SEARCH

SEARCH BY CITATION

Abstract

  1. Top of page
  2. Abstract
  3. PATIENTS AND METHODS
  4. RESULTS
  5. DISCUSSION
  6. CONCLUSIONS
  7. REFERENCES

Introduction: Microsurgical lower extremity flap reconstruction provides a valuable option for soft tissue reconstruction in comorbid patients. Limb salvage with flap reconstruction can result in limb length preservation. Despite this, few studies have examined the impact of salvage on patient-centered metrics in this cohort of patients. Therefore, we investigated quality of life and patient satisfaction following microsurgical lower extremity reconstruction in this high-risk patient population. Factors that resulted in improved patient-centered outcomes were also identified. Methods: A retrospective review was conducted of all patients who had lower extremity free flap reconstruction (FFR) following lower extremity wounds. High-risk patients were identified as having multiple comorbidities and chronic wounds. Patients with traumatic wounds were excluded from analysis. Quality of life was evaluated with the Short Form-12 (SF-12) validated survey. Phone interviews were conducted for survey evaluations. Results: From 2005 to 2010, 57 patients had lower extremity flap reconstruction that met the inclusion criteria. Average follow-up was 236.6 weeks (range, 111–461). Comorbidities included diabetes (36%), PVD (24.6%), and ESRD (7%). Limb length preservation and ambulation occurred in 82.5% (47/57). Revisional surgery occurred in 33.3% (19/57). Survey response rate was 63%. Average SF-12 PCS and MCS scores were 44.9 and 59.8 for patients able to achieve ambulation and 27.6 and 61.2 for nonambulatory patients. Conclusions: Microsurgical flap reconstruction is a valuable reconstructive option in high-risk patients. Quality of life is comparable with a normalized population if limb salvage is successful. Quality of life is decreased significantly when failure to ambulate occurs in this patient cohort. © 2013 Wiley Periodicals, Inc. Microsurgery 34:1–4, 2014.

Lower extremity reconstruction with the aim toward limb salvage in the co-morbid patient population is a difficult undertaking for the reconstructive surgeon. Co-morbidities such as diabetes mellitus, peripheral vascular disease, and renal failure add complexity to microsurgical reconstruction. Systemic vascular changes such as recipient vessel disease, recipient site scarring, and donor vessel disease may pose a technical challenge. However, successful outcomes in lower extremity reconstruction are well demonstrated in this patient population and provide patients with the option of limb salvage.[1, 2]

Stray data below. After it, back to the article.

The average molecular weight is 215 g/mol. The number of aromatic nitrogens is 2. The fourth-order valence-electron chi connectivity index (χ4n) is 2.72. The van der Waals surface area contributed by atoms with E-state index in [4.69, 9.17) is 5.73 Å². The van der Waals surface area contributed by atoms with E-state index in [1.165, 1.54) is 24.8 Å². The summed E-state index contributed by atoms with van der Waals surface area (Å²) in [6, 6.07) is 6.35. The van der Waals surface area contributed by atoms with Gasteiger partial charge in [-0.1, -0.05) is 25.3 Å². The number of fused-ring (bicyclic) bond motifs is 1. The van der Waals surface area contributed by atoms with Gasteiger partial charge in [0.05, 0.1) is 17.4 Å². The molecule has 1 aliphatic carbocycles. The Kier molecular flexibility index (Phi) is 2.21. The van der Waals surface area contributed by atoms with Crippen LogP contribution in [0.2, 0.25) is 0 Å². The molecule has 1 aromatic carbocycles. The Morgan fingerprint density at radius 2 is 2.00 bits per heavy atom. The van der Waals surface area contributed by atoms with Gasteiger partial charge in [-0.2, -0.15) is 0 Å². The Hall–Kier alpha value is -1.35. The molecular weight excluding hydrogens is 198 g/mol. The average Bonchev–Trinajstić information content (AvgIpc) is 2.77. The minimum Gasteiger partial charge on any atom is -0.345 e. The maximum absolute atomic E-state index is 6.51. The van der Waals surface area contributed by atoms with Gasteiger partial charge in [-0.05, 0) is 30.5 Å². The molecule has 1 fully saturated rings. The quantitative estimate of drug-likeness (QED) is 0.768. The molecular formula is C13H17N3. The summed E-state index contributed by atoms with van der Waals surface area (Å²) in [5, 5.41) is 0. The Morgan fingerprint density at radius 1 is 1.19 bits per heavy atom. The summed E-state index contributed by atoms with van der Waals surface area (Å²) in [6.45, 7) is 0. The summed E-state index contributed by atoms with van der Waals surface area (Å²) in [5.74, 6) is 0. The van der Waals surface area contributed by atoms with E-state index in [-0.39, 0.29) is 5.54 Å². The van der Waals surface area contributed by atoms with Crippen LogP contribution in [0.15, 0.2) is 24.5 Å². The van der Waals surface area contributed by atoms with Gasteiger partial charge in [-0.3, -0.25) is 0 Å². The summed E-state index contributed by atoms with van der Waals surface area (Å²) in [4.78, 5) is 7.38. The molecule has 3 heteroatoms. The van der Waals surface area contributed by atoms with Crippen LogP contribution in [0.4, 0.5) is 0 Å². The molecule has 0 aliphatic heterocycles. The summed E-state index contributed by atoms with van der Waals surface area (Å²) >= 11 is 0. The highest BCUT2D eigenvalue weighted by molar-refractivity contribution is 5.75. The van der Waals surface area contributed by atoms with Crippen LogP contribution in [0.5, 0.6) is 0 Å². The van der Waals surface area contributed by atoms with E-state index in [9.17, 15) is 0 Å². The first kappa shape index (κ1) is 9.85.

Early successful outcomes are predicated by overcoming compromised vascular inflow and by controlling infection. Following the early postoperative period, achieving successful long-term outcomes becomes more challenging. Traditionally flap survival was the marker for defining a successful outcome. However, the focus on long-term outcomes in this patient population has shifted toward achieving improved functionality and ambulation, patient satisfaction, and an overall better health related quality of life (HRQoL). Markers of successful outcomes may be associated with the ability to ambulate and lack of late wound formation or eventual amputation. However, there continues to be a paucity of literature investigating functional outcomes and patient satisfaction with regard to lower extremity reconstruction in patients with nontraumatic wounds associated with the aforementioned systemic diseases.

Patient reported outcomes measures assessing health related quality of life (HRQoL), functionality, and patient satisfaction are frequently studied via validated questionnaires such as the Short Form-36 (SF-36) and Short Form-12 (SF-12).[3] The SF-12 is a generic 12-part questionnaire adapted from the lengthier SF-36. Assessment of function is separated into two general areas: Physical Health (PCS) and Mental Health (MCS). Analysis of scores compared to the general United States population provides a quantitative and qualitative understanding of postoperative physical function and patient satisfaction with limb salvage. This study examines long-term functional outcomes and patient satisfaction in patients undergoing lower extremity reconstruction.

PATIENTS AND METHODS

  1. Top of page
  2. Abstract
  3. PATIENTS AND METHODS
  4. RESULTS
  5. DISCUSSION
  6. CONCLUSIONS
  7. REFERENCES